© 1972, The Beate Klarsfeld Foundation
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After the abortive kidnapping of Lischka on March 22, I had to get the ball rolling on the Lischka affair because the German police were certainly going to try to hush it up.

So the next morning I telephoned a Cologne newspaper, the Kölner Stadtanzeiger, told them I was Frau Schmidt who lived on Bergisch-Gladbacher-Strasse, and that I had seen an attempted kidnapping the previous day: "Some young people hit a man with a blackjack. I am amazed. The police came and still there is nothing about it in the papers this morning."

A reporter replied: "Yes, there is. There's a small item at the bottom of page two: 'Four unknown persons attacked a businessman early yesterday afternoon and fled.'"

I realized that I had not been mistaken. There must have been a police report. Lischka surely would have been taken to a hospital for treatment. Plainclothesmen had been there. There were witnesses. And the Cologne police certainly knew Lischka well – they knew him all the better as he was Gestapo chief in Cologne in 1939 and 1940.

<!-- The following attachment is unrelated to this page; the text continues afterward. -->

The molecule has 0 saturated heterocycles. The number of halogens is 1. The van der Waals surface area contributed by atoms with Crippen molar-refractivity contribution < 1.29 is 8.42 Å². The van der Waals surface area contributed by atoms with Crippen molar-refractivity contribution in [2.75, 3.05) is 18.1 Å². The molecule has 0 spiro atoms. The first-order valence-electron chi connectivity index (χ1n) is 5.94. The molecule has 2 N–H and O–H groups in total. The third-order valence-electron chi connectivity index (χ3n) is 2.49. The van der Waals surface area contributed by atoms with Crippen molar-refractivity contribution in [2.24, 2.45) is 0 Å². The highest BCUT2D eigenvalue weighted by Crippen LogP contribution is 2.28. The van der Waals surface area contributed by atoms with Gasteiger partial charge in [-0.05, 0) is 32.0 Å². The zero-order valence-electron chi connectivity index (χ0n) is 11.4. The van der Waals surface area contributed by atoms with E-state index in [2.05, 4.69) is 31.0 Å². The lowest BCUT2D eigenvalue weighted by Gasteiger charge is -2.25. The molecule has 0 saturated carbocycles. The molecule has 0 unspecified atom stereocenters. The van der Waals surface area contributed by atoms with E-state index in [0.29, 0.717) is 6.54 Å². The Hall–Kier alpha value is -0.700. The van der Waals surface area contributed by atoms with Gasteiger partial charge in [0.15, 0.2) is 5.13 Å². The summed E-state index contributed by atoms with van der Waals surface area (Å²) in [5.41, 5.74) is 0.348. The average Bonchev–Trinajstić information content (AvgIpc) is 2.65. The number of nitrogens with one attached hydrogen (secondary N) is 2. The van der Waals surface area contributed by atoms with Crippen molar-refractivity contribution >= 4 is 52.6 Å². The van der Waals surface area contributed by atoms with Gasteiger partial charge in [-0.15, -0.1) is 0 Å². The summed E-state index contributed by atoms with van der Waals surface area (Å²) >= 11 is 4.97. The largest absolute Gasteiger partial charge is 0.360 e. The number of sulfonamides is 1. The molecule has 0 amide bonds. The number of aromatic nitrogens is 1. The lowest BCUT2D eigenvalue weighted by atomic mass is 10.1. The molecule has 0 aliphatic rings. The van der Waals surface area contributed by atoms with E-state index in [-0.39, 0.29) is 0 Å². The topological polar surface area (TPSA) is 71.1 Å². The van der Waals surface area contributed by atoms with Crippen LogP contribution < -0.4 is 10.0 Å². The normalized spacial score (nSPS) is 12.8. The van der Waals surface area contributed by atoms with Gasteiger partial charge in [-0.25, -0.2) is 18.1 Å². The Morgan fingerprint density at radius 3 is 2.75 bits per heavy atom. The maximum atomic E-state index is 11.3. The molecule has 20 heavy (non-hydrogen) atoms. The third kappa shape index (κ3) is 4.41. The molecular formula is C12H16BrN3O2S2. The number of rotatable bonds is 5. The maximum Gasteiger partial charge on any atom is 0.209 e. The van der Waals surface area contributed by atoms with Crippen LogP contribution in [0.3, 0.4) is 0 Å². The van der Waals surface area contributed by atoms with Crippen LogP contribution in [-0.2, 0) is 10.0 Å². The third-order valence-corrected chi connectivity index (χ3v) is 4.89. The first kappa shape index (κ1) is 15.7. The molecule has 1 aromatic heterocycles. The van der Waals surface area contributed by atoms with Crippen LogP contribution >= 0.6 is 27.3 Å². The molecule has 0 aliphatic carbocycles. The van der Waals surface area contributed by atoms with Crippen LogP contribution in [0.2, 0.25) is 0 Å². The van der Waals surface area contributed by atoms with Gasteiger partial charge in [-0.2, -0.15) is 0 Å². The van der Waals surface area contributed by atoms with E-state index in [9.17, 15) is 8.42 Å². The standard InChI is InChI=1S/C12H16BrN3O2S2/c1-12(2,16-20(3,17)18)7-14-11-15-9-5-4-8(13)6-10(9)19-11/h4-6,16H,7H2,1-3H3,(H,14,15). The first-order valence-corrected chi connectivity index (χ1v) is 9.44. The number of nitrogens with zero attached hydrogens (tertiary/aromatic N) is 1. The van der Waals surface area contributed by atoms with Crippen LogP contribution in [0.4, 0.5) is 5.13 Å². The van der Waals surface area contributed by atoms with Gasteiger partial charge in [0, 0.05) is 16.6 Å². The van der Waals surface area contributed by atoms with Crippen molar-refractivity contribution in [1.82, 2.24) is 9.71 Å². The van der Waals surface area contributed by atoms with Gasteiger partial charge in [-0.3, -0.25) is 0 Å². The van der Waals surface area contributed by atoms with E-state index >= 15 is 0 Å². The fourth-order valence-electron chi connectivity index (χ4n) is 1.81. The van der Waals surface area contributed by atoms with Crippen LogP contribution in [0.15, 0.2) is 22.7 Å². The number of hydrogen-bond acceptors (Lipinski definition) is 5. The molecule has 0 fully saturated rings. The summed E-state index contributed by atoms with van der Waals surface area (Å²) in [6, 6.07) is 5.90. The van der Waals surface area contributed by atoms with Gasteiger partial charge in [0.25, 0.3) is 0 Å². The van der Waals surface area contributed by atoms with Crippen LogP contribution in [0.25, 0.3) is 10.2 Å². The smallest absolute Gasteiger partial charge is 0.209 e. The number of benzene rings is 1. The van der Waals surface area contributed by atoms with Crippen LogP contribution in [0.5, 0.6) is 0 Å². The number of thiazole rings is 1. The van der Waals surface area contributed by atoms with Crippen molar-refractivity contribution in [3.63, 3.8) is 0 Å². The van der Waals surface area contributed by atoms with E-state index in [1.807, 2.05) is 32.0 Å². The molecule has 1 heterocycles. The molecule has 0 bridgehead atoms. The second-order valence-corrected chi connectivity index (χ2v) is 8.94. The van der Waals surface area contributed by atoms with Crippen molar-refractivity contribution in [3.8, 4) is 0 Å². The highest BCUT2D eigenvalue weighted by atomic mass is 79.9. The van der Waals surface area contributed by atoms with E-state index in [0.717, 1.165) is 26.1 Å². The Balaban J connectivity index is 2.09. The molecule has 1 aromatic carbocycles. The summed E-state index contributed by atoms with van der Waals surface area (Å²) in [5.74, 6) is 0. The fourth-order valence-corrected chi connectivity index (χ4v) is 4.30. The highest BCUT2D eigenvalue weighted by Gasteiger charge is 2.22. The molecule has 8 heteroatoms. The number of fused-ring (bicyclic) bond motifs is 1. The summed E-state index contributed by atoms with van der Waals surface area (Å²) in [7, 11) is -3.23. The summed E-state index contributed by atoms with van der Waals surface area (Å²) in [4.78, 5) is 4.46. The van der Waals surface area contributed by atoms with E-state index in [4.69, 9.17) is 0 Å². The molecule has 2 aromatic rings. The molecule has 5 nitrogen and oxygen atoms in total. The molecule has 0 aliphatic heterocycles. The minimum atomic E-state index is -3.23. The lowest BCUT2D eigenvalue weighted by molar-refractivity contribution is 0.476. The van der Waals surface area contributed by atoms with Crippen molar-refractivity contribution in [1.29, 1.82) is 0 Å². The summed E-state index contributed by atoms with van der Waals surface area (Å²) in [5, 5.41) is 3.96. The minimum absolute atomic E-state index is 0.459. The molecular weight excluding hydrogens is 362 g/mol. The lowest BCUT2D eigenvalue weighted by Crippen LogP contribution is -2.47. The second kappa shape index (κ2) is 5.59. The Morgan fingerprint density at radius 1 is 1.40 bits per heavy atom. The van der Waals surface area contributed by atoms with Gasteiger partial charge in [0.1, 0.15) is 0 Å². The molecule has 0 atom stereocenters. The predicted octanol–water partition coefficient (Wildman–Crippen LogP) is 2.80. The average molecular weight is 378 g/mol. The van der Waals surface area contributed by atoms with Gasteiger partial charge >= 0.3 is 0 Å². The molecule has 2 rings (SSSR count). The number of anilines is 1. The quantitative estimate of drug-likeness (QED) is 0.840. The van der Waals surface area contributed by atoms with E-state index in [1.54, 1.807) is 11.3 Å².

I called another newspaper, the Kölner Rundschau:

"Hello. My name is Schmidt, and I live at 59 Bergisch-Gladbacher-Strasse. Yesterday I witnessed an incident on Maria-Himmelfahrt-Strasse. I can't find anything about it in your paper
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